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Estimated reading time: 5 minutes
Bid season is upon us, and food shippers throughout the supply chain are conducting network-wide RFPs to determine their optimal mix of carriers and brokers for the upcoming year. Some are looking to consolidate their current transportation mix, while others are comparing incumbent carriers with alternative options.
Third-party logistics (3PL) providers are playing an increasingly large role in supply chains. While shippers continue to leverage 3PLs for spot loads or as backups to asset-based providers, we’re frequently seeing them choose 3PLs as primary, contracted carriers as well.
A well-matched 3PL can provide tremendous value to a shipper’s supply chain. From finding the right carrier for the right shipment, to executing flawless retail deliveries, to helping them comply with government transportation and food safety rules, it’s important to find a service provider that can take logistics burdens away from a shipper so that they can focus on what they do best: developing, manufacturing, and marketing products. To be considered a core carrier, a 3PL must have the infrastructure to manage recurring, dedicated volume across multiple regions.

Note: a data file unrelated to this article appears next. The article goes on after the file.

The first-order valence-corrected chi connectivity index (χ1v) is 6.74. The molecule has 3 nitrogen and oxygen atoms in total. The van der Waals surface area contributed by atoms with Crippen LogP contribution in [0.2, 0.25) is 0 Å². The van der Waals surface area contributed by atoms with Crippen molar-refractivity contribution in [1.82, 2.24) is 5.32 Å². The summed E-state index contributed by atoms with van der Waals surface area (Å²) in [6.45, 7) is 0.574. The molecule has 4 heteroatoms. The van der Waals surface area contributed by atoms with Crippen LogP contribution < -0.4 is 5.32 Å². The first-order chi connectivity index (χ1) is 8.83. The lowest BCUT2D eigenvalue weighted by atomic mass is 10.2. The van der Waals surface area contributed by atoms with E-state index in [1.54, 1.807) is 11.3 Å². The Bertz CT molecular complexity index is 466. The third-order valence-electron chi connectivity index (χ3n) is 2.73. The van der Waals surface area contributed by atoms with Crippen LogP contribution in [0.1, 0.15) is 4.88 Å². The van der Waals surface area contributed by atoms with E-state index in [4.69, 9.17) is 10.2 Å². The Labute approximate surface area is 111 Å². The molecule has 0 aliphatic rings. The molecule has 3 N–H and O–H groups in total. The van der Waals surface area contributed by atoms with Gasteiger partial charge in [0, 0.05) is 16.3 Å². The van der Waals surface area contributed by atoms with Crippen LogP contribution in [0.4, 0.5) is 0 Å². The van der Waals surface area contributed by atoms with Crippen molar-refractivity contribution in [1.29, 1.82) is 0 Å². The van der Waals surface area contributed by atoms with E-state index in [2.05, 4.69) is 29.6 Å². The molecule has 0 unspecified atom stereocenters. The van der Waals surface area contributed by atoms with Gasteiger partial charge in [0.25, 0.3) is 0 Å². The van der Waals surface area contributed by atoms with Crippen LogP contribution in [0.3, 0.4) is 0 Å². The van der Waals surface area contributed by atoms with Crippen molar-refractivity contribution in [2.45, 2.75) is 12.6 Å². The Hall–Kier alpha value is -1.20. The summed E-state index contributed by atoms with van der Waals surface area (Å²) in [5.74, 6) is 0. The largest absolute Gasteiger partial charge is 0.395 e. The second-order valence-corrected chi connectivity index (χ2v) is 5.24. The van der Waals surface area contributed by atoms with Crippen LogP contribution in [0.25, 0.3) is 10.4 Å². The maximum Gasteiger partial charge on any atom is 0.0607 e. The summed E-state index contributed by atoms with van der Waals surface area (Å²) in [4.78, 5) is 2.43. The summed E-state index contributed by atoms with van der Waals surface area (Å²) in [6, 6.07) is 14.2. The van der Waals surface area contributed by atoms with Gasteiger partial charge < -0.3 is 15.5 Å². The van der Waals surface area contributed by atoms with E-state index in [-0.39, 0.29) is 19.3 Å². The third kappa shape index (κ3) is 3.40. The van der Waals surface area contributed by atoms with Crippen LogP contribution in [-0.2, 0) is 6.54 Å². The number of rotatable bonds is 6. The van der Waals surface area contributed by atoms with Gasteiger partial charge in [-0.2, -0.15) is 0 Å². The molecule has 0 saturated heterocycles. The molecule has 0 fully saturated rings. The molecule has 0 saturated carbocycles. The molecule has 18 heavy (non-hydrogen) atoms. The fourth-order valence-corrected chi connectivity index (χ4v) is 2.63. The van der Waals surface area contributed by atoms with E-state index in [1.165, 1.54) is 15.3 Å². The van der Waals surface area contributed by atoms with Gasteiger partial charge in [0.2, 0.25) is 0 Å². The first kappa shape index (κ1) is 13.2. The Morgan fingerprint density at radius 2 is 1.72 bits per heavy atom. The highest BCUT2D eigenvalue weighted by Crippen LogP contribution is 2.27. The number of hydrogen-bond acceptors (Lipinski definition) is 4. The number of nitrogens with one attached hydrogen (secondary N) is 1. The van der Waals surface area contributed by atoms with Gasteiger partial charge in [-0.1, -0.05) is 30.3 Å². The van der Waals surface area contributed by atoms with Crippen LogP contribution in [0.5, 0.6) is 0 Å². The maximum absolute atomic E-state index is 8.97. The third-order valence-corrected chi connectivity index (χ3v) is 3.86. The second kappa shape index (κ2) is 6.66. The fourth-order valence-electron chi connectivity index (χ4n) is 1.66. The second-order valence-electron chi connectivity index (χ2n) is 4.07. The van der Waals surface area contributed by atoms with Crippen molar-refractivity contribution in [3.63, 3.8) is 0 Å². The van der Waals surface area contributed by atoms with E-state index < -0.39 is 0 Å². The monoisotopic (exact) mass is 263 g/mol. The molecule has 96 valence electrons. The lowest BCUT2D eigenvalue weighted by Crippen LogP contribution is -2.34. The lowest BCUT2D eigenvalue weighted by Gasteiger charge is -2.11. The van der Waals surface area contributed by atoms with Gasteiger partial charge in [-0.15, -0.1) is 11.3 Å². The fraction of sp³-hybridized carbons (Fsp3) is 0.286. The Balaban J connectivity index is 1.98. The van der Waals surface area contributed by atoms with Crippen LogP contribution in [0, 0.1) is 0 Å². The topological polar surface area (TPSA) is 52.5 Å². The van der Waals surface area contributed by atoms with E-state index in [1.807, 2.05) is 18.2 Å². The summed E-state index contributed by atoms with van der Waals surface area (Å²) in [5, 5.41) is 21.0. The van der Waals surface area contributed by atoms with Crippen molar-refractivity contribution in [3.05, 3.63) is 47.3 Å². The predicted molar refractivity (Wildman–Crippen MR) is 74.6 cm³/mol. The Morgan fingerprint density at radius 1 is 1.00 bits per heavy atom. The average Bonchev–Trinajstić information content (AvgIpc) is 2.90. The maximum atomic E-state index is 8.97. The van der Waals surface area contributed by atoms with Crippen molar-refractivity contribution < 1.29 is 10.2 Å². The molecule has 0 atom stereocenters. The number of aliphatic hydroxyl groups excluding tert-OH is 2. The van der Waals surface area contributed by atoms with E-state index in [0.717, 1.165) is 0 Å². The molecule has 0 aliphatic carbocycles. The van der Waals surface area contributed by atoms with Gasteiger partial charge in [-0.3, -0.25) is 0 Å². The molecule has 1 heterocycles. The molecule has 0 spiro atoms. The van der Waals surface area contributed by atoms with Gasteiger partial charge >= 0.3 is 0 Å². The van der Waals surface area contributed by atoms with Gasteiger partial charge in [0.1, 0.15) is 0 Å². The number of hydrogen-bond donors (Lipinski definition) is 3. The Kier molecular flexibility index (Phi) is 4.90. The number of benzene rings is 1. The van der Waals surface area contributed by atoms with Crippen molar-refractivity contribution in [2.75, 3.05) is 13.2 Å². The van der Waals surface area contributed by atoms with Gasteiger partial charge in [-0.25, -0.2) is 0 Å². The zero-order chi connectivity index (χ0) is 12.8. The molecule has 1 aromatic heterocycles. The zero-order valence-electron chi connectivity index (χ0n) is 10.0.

But finding the right provider can be a dizzying exercise. With more than 16,000 to choose from, it’s a highly fragmented and competitive industry. Seemingly endless options make it hard to determine which partnerships will leave a positive impact on your business, and which will lead to costly service failures.
So how do you choose the right 3PLs for your business? Below are 10 quick and dirty tips to help you through your next round of RFPs.
1. Make sure they’ve done it before. Don’t be a guinea pig. Make sure your 3PL has a proven track record in whatever capabilities, specializations, or solutions you require; and check that they have a history of successfully managing dedicated volume at a fixed price for a defined length of time. Ask for case studies or references from existing customers, and take note of how they’ve performed on other, similar-sized accounts in your industry.
2. Look for synergies. Find out if they’re already working with any of your suppliers, customers, or competitors. Knowing that your 3PL understands your requirements and has experience picking up or delivering into your facilities makes for an easy transition. Additionally, notice how many of their customers already have freight moving into your geographic locations to determine their capacity strengths near you.
3. Treat a 3PL like a specialty good, not a commodity. Rather than solely looking at price and execution-based services as selection criteria, focus on how a 3PL or broker can bring strategic, value-added operations to your business and reduce your total cost of transportation in the long run. Ask 3PLs in your network how they are different from their competition, and narrow in on those with the execution standards, service offerings, and solutions that align with your company’s goals.